Teaching Delivery 

This module is delivered in weekly two-hour classes, which are a mixture of lecture and discussion. Students are expected to read the compulsory reading set each week and prepare for discussion in the seminars. 

This module has historically been popular. If you try to register on this module, we would advise exploring additional options, just in case. 

By the end of the module, you should be able to: 

• Understand and explain the broadest aims and questions of contemporary metaethics. 

• Understand and explain the most popular contemporary metaethical theories and some prominent problems and questions investigated by contemporary philosophers in this area. 

• Philosophically evaluate and assess these theories and the answers given to these problems and questions, and understand what kinds of considerations are relevant to this assessment. 

• Understand and explain how these theories and questions, and their evaluation, connect with one another and with broader philosophical issues. 

Recommended Reading 

In preparation for the module, we advise reading the following core texts. These can be found in the UCL Library or online through UCL Library Services: 

• The International Encyclopedia for Ethics, ed. Hugh LaFollette, is a great resource for short introductory articles to topics. You could start by reading the article on metaethics, written by Jonas Olson. Other good articles include those on moral naturalism, non-naturalism, non-cognitivism, quasi-realism, and error theory.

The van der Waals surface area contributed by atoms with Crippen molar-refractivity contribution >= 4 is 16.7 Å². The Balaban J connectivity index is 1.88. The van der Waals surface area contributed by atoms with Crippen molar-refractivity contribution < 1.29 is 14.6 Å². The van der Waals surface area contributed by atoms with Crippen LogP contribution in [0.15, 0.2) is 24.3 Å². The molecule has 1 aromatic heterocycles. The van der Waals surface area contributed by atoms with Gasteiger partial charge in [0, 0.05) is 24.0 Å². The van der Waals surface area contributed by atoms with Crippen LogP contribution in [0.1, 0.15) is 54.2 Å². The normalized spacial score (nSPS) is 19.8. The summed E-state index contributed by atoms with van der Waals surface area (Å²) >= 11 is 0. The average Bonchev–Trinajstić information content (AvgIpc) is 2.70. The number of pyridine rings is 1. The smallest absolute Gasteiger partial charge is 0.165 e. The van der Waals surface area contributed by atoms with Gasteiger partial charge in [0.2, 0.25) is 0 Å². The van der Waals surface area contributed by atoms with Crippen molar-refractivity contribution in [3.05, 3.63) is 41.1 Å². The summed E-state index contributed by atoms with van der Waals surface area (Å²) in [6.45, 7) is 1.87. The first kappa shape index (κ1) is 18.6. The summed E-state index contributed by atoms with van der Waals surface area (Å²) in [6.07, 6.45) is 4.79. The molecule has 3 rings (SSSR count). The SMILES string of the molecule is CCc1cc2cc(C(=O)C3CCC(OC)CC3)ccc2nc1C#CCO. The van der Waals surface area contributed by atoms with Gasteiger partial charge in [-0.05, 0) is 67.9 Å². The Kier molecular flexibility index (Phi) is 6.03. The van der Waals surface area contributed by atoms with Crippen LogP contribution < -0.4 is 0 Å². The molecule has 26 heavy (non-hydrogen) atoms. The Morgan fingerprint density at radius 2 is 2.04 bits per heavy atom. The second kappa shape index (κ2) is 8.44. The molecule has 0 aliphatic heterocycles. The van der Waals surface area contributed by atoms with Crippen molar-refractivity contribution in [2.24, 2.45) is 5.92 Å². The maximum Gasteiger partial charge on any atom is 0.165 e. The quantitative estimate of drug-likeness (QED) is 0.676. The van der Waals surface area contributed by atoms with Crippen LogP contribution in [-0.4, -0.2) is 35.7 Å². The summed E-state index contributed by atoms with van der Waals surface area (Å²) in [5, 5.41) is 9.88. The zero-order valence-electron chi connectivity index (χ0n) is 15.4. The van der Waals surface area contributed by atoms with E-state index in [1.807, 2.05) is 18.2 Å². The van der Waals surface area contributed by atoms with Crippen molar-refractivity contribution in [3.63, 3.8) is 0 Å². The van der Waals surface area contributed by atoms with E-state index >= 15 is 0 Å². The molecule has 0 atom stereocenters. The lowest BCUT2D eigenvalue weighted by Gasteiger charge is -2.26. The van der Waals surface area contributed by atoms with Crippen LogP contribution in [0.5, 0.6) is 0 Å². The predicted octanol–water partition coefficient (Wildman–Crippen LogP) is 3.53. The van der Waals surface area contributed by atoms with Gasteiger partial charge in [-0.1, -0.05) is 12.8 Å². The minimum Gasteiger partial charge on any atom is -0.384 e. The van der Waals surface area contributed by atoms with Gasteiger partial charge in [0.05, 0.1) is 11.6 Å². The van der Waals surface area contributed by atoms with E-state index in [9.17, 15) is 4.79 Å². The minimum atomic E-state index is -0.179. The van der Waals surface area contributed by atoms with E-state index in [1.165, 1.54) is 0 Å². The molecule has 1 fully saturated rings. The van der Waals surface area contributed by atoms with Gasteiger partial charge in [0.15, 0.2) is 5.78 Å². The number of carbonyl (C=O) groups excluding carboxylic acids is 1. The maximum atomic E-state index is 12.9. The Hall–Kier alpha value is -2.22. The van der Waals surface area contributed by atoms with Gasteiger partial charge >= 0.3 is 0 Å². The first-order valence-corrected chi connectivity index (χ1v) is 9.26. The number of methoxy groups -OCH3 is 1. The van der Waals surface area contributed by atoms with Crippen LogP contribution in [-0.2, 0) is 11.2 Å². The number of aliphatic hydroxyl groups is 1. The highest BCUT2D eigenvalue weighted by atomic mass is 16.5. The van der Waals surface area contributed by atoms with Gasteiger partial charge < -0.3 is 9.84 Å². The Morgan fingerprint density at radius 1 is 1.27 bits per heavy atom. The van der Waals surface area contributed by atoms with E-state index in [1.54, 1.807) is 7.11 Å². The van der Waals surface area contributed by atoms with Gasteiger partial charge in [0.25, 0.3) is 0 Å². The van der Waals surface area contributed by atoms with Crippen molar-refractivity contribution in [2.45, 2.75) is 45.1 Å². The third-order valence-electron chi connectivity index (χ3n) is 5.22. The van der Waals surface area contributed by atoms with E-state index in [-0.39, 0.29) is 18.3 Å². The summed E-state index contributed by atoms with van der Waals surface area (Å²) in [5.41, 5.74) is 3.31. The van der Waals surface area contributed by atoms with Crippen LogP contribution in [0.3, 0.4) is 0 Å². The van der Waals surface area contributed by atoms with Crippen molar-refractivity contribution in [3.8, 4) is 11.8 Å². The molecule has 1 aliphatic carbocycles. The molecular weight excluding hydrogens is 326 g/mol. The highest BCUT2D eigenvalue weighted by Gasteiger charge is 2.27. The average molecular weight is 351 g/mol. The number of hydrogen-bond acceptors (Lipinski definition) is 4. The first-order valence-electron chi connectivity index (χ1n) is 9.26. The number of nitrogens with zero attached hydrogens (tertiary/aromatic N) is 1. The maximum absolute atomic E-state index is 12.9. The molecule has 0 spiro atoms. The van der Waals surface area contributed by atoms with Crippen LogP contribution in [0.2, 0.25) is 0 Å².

• Copp, David, ed. The Oxford Handbook of Ethical Theory. Oxford University Press, 2007, chapters 1, 3, 4, 5 

PHIL0073 Feminism and Philosophy

Module Leader: Rich Healey

Level: 7

Term: 1

Area: B

Shared: BA and MPhil Stud

Assessment: One essay (4,000 words)

Description: This course will introduce students to some central topics in feminist philosophy. Topics will include misogyny, pornography, beauty norms, sexual objectification, intersectionality, work and the family, and abortion. Through consideration of both classic and contemporary feminist writing, students will be asked to think carefully and critically about feminist approaches to these areas of significant moral, political, and social concern.

PHIL0077 Equality

Module Leader: Rich Healey

Level: 7

Term: 1

Area: B

Shared: BA and MPhil Stud

Assessment: One essay (4,000 words)